Author Topic: Annual vet visits?  (Read 2086 times)

RedmondStash

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Annual vet visits?
« on: October 07, 2017, 10:07:44 AM »
I always took it as read that dogs and cats had to have annual vet visits, in part to comply with vaccination laws. But I'm wondering if that's an assumption worth challenging.

Lately, we've cut back on taking our cat in, partly because she acts like a feral wildcat there, and partly because she's indoor-only and doesn't get exposed to anything besides the dog and us. The dog gets his teeth cleaned a couple of times a year, though I've gotten those metal dental cleaning devices that look like torture implements and am teaching myself how to descale his teeth. I'm just not yet proficient enough to obviate the need for some professional cleaning.

So -- how many of you take your pets to the vet each year for check-ups, even if they aren't sick? How many don't? And if not annually, then how often?

Dicey

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Re: Annual vet visits?
« Reply #1 on: October 07, 2017, 10:21:37 AM »
PTF, because I've been wondering about this too.
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Dave1442397

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Re: Annual vet visits?
« Reply #2 on: October 07, 2017, 10:59:22 AM »
I've taken our dog to the vet only because we can't board him unless the shots are up to date. However, this year we didn't need to board him, so I skipped this year's visit. I'll probably take him next year, because his rabies shot will be due and we have had rabid raccoons in the neighborhood.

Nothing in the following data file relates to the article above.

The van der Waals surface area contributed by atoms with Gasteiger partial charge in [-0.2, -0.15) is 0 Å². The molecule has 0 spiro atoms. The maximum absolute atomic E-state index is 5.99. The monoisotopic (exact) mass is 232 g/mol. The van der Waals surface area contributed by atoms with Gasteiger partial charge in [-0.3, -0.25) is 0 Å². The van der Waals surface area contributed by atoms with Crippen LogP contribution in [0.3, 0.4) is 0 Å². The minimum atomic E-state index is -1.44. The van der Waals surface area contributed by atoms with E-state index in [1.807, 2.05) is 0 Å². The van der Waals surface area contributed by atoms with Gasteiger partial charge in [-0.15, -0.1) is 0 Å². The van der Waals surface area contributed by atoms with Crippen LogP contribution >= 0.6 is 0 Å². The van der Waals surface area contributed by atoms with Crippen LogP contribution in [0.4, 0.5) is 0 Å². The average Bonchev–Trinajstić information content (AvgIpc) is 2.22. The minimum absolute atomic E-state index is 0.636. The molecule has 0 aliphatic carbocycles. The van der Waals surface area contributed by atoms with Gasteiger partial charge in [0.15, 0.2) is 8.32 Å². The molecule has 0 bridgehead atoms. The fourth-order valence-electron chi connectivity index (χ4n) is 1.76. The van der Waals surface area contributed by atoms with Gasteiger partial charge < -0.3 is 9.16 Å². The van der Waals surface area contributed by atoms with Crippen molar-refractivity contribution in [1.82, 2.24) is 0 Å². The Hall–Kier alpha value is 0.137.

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Re: Annual vet visits?
« Reply #3 on: October 07, 2017, 11:10:04 AM »
I take the dog and cat in for shots/annual checkup.  Dog is 11 years old and never had her teeth cleaned though.  Her gums are always healthy so it' not necessary.  They both stay healthy so I don't mind taking them in annually.

SimpleCycle

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Re: Annual vet visits?
« Reply #4 on: October 07, 2017, 11:30:00 AM »
We have two very old indoor cats.  One has a very hard time at the vet and the vet, knowing we'd prefer a low intervention old age for our cats, has told us we don't need to bring her in for routine care anymore because it's so stressful for her.

The other one is hyperthyroid and takes arthritis medicine, so she needs twice yearly bloodwork.  We've opted not to do teeth cleaning as it's risky when they're this old.

Having a vet who understands we're not into every elective procedure really helps.

Erma

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Re: Annual vet visits?
« Reply #5 on: October 07, 2017, 12:57:28 PM »
We go annually for a check-up, but also missed a year once. But we have more vet visits due to sickness and injuries during the year. We do not have any vaccination laws, but as we have two cats that can go outside I think it is important that they are vaccinated. I know it is stressful for one of the cats, but the other doesn't mind.

Thinkum

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Re: Annual vet visits?
« Reply #6 on: October 07, 2017, 02:17:46 PM »
We have taken our pets to the vets annually most years. I find it especially important for our feline who is now past 10 years old. I find it's cheap insurance to be preemptive. Funny thing is I do not see the Dr as often as I should.

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Re: Annual vet visits?
« Reply #7 on: October 07, 2017, 02:43:06 PM »
We do our rabies shots during our local community days, it's $5 for three years worth.

The other stuff is done on an as needed basis for boarding by vet techs for $20.

We havenít done flea and tick in forever (knock on wood) and instead buy cheap heart worm medicine from Australia with no prescription needed.

This year we did do an annual checkup with blood work for our dog, she is 13, but regret doing it.

Cleaned her teeth once a few years ago.

Dog has had issues in the past. Pancreatitis, blown ACL, ear and eye infection and several UTIs. None wouldíve been found with an annual exam..